As countries gather for this year’s United Nations Framework Convention on Climate Change (COP25), the 2018 statistics on global carbon emissions have been released and there’s cause to be gravely concerned. Despite renewed promises of change, countless calls for the end of burning of fossil fuels, greener solutions for the transport, agriculture, mining, and energy industries and an increase in the number of electric vehicles on the market, global carbon figures have steadily increased to such a degree that the likelihood of reaching targets laid out for 2030 are appearing insurmountable.
According to the European Commissions’ Emissions Database for Global Atmospheric Research (EDGAR):
“Global CO2 emissions from fossil fuels combustion and processes further increased by 1.9% in 2018 compared to the previous year, reaching a total of 37.9 Gt CO2. In 2018, China, the United States, India, the EU28, Russia and Japan – the world’s largest CO2 emitters – together accounted for 51% of the population, 65% of global Gross Domestic Product World Bank, 80% of total global fossil fuel consumption and emitted 67.5% of total global fossil CO2.”
Despite claims by India to be significantly reducing its carbon footprint, the report showed that the country’s emissions output had increased 7.2% between 2017 and 2018. Russia had the second highest increase at 3.5%. The US followed closely behind with 2.9% and China with 1.5%. One the other hand, the EU28 and Japan, despite remaining in the top five, have created a slight reduction in emissions, -1.9% and -1.7% respectively.
However, when reviewed on a per capita basis, the EU28 has a higher than world average value of CO2 emissions.
“Compared to 1990, EU28 fossil CO2 emissions were 21.6% lower in 2018 at 3.46 Gt CO2, representing 9.1% of the global share and equivalent to 6.8tCO2/cap/yr in per-capita terms which is above the global per capita average (4.97 t CO2/cap/yr).”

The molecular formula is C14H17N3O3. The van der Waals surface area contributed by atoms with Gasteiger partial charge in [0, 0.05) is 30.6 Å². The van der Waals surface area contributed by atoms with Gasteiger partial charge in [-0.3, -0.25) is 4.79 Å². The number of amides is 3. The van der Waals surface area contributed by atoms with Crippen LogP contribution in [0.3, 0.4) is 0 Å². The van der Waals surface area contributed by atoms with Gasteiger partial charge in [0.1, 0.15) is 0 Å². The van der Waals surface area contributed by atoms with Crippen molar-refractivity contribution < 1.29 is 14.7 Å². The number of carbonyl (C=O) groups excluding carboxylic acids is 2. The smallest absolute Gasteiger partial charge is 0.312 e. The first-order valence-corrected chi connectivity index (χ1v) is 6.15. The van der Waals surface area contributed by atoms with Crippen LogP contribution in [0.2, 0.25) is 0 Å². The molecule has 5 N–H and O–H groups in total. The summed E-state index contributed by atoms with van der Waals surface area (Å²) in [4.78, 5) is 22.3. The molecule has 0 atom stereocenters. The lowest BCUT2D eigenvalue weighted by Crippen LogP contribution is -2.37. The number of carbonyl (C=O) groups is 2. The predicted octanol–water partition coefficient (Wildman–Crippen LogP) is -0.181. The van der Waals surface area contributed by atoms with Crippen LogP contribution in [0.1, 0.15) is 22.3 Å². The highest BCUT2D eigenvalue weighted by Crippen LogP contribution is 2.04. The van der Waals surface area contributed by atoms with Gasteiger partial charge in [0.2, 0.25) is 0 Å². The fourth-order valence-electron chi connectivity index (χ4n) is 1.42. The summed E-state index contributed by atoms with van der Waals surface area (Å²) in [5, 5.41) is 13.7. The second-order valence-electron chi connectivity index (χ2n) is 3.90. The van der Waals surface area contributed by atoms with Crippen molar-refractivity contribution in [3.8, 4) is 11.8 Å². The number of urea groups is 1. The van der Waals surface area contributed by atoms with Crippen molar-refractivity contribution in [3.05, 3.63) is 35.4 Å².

While the EU28 per capita is above the average rate, it is in small contrast to countries like Qatar and Curacao, with per capita ratings of 38 and 34 tCO2/person respectively.
“We are not seeing the kind of action you’d expect from governments facing a climate emergency,” said Prof Niklas Höhne, of Climate Action Tracker partner organization NewClimate Institute. “Since last year’s update, our temperature estimate has not improved from climate action, and many governments are still failing to meet their often insufficient targets.”
In the opening speech of COP25, Antonio Guterres, Secretary General of the UN, spoke about his concern for Paris Agreement 2030 deadlines, if countries continue to ignore the roles they play in climate change.
“We stand at a critical juncture in our collective efforts to limit dangerous global heating. By the end of the coming decade we will be on one of two paths. One is the path of surrender, where we have sleepwalked (sic) past the point of no return, jeopardising the health and safety of everyone on this planet…. The other option is the path of hope. A path of resolve, of sustainable solutions…. Where more fossil fuels remain where they should be – in the ground – and where we are on the way to carbon neutrality by 2050.”
Despite pledges by all countries to improve their climate goals by next year, 2020, it appears only Chile has in fact kept this pledge and submitted a full draft proposal.
Calls to end gas and coal burning appears to be falling on deaf ears as countries continue to plan and build new coal plants and fund coal offshore. In particular in regions like China, Japan, and South Korea. In fact, in Kenya, which is on schedule to reach its Paris pledge renewables target, if plans to build a Chinese-funded coal power plant proceed, it will cause its emissions to skyrocket.
For CEO of Climate Analytics, Bill Hare, gas is also a major concern.
“Governments are acting as if this fossil fuel is somehow clean – yet gas was responsible for half the increase in CO2 emissions from fossil fuel consumption in 2017-18, But let’s be clear: for a 1.5˚C pathway, emissions from gas need to peak before 2030, halve by 2040, and be only a tiny part of global electricity demand by 2050.”
There does appear to be a shining light. The number of renewables installed in 2018 has doubled in capacity over the past ten years and is predicted to grow another 50% by 2025. The faith in renewables is a positive sign, however, their implementation needs to accelerate in order to ensure a peak in CO2 emissions and a downward shift towards the agreed 1.5 degree temperature rise. For this to happen, countries need to stop investing in fossil fuels.
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